The Courage to Publish

Editor’s note: this is a guest post from fellow Top Ten Blogger Joanna Penn of The Creative Penn.

Ollin’s fantastic blog talks about the courage to create, but what about the next step?

Writing for pleasure is certainly worthwhile but to become an author, you must have the courage to put your words out there into the world. After mining the depths of yourself in order to write, you now need to find the strength to allow others to read what you have set down.

A story isn’t finished when it leaves your pen. It’s finished in the mind of the reader, and that’s where the magic lies. Writing is a peculiar form of time and space travel. The reader can divine your thoughts over a distance of thousands of miles and years of time. They bring their own intuition and experience to the page and interpret your words differently to how you meant them. But in order for those people to read your words, you have to publish them.

Should you publish at all?

There’s a difference between writing a confessional diary and writing a memoir. There’s a difference between writing a story for your children and writing one to be published. If you’re going to allow your words to be bought and read by anyone, there are things you need to know that will affect your decision to publish. Publishing is a business and it’s about selling books. There are rules within genres and even within literary fiction. If you’re writing memoir, you need to think about disguising people or about who you could potentially offend. So firstly, you need to assess your manuscript against successfully published work in order to understand where your book may fit and which audience it is for. You may have to change it to fit the market and you will definitely want to find an editor to help you improve the story.

You also need to think about your public persona. Will these books affect your professional life? Brilliant author CJ Lyons is a pediatrician in “real life” so she uses a pen name for all her writing in order to protect her other world. Most erotica writers use a pseudonym, and if you already have an established business, you probably want to publish under another name.

Being an author is also a lot more than just writing these days. You’ll need to consider how you will establish and build your author brand. To be successful, you need to treat it like a business and learn about marketing, finance and technology. You need to have at least a website and generally a blog, social networking contacts and other ways to connect with readers. You are responsible for your own marketing whether you get a publishing deal or self-publish these days.

You might also want to consider your longer term goals when it comes to publishing. The first book is just a start. New York publishing agent Donald Maass talks about a five book threshold, the fact that you only really build up a decent reading audience after five books. Are you planning a series? What will the next book be? Can you speed up the process as your readers will be waiting and most authors who sell well write at least one per year. The first book often takes a lot longer as there is no pressure, but then you have to deliver more regularly. How will you manage your day job and your family in the meantime?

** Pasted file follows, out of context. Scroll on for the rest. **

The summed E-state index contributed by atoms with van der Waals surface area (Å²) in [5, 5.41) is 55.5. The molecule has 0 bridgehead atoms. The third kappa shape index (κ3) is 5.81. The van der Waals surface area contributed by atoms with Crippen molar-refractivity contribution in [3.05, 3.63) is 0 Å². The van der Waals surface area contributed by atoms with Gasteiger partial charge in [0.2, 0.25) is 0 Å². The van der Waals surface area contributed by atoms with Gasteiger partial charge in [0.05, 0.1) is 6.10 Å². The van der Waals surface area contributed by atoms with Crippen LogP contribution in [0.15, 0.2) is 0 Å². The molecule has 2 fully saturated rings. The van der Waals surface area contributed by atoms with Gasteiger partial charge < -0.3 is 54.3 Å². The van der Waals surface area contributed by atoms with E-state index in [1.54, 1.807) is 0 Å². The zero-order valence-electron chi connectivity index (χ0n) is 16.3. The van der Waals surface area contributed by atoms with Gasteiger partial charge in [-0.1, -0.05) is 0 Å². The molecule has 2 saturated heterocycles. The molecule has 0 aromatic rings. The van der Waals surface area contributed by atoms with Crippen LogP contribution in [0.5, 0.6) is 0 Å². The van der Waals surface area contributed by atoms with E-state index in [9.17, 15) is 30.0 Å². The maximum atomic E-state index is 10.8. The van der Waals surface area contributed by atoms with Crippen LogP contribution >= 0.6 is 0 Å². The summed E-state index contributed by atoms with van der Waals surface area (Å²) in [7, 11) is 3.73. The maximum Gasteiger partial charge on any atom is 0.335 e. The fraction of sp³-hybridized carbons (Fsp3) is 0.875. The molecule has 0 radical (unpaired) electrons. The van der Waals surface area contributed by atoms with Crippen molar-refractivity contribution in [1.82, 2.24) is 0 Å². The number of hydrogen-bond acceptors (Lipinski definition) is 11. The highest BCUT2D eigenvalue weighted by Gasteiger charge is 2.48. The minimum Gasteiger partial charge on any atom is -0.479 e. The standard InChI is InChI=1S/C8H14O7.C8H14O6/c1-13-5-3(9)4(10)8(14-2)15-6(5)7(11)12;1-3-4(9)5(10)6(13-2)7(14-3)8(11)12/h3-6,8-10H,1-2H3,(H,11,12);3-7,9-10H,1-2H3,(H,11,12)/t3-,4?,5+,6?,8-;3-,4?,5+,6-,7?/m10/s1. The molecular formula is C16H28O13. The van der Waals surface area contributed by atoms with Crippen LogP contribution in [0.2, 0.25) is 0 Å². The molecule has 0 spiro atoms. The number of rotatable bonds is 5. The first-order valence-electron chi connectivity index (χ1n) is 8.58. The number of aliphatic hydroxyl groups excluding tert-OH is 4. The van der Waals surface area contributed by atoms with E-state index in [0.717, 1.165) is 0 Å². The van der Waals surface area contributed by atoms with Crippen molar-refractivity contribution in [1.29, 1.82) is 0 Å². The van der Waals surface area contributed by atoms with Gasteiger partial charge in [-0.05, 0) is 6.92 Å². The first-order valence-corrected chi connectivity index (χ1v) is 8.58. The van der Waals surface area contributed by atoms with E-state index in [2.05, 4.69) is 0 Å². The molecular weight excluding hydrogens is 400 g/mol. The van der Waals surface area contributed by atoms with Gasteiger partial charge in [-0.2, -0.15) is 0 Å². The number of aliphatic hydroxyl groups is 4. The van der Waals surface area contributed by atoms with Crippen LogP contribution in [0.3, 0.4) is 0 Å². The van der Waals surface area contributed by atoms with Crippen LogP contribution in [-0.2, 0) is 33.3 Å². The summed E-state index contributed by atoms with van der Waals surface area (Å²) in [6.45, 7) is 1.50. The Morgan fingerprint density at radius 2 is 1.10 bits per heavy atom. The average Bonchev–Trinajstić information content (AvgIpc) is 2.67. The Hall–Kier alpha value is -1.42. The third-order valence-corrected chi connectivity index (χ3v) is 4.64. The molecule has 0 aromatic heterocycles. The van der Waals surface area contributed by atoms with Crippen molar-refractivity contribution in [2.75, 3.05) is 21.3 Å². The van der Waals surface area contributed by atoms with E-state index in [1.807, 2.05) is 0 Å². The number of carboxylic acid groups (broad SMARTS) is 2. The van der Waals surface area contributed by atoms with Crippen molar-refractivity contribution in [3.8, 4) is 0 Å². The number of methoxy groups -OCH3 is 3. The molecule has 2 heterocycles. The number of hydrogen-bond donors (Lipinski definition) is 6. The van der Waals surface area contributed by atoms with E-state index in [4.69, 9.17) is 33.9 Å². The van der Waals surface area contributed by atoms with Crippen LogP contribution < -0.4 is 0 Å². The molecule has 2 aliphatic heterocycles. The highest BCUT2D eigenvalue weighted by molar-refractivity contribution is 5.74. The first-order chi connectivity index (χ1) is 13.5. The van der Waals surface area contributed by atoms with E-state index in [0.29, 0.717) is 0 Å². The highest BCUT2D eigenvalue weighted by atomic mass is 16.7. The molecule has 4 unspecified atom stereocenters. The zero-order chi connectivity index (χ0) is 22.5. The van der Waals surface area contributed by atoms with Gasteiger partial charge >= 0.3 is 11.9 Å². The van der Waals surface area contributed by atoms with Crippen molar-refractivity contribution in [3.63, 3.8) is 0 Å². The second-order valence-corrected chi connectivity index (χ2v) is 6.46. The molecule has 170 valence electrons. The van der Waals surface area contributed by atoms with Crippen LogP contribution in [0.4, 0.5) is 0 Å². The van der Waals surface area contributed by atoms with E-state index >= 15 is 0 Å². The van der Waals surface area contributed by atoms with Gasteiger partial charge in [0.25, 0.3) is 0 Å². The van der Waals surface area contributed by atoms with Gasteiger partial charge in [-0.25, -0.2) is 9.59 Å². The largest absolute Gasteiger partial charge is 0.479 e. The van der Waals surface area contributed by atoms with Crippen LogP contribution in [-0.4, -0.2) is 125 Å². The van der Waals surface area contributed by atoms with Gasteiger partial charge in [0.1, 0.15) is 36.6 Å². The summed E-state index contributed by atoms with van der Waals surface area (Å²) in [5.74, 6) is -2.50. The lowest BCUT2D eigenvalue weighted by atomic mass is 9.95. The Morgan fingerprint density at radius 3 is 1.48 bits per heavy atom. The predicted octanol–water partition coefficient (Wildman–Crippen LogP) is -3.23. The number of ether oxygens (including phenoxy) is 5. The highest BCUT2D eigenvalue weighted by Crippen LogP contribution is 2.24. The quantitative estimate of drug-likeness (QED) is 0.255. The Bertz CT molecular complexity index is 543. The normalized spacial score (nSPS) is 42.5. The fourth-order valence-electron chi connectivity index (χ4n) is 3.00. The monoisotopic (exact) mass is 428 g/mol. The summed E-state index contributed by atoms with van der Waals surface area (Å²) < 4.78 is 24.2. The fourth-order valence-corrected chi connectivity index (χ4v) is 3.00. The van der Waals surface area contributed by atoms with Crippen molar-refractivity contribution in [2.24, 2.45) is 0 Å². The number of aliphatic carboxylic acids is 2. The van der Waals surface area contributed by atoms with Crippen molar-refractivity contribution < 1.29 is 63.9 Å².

All of these questions will help you decide whether you should pursue publishing of any kind.

What are your publishing options?

Once you have decided that you want to publish, it’s a good idea to be aware of the options. Most writers would love to get a three book deal with a major publishing house, but that is generally not the path of new writers. Submission to traditional publishing takes courage and patience because you are waiting for the gatekeepers to accept you and you run the gauntlet of rejection. Self-publishing takes courage and patience because you are selling direct to readers and if they don’t buy, you can feel like you’ve wasted your time. Either option involves being brave enough to face the people who are now reading and judging your words.

These days, authors have a lot of choice if they embrace the new world of digital publishing and many authors are now blending publishing options. For example, NY Times bestselling author Scott Sigler publishes commercial thrillers with a traditional print publishing deal but he also self-publishes his own sci-fi novels in limited print runs for his fans and makes a good income out of both. There are also cross-over successes notably self-published Kindle millionaire Amanda Hocking who just got a $2 million print publishing deal with St Martin’s Press. There are also writers going the other way with Barry Eisler dropping his traditional publisher for self-publishing direct to his huge fan-base.

The publishing world is now open to those who are willing to experiment with possible options. All you really need is a great story and a willingness to get your hands dirty with marketing and technology. So take your courage to create, extend it into courage to publish and take your book to the world.

Do you have any lingering questions about publishing? I’ll try my best to answer them in the comments below!*

Joanna Penn is the author of four books including the thriller novel, Pentecost. Her blog is The Creative Penn: Adventures in Writing, Publishing and Book Marketing. Connect with Joanna on Twitter @thecreativepenn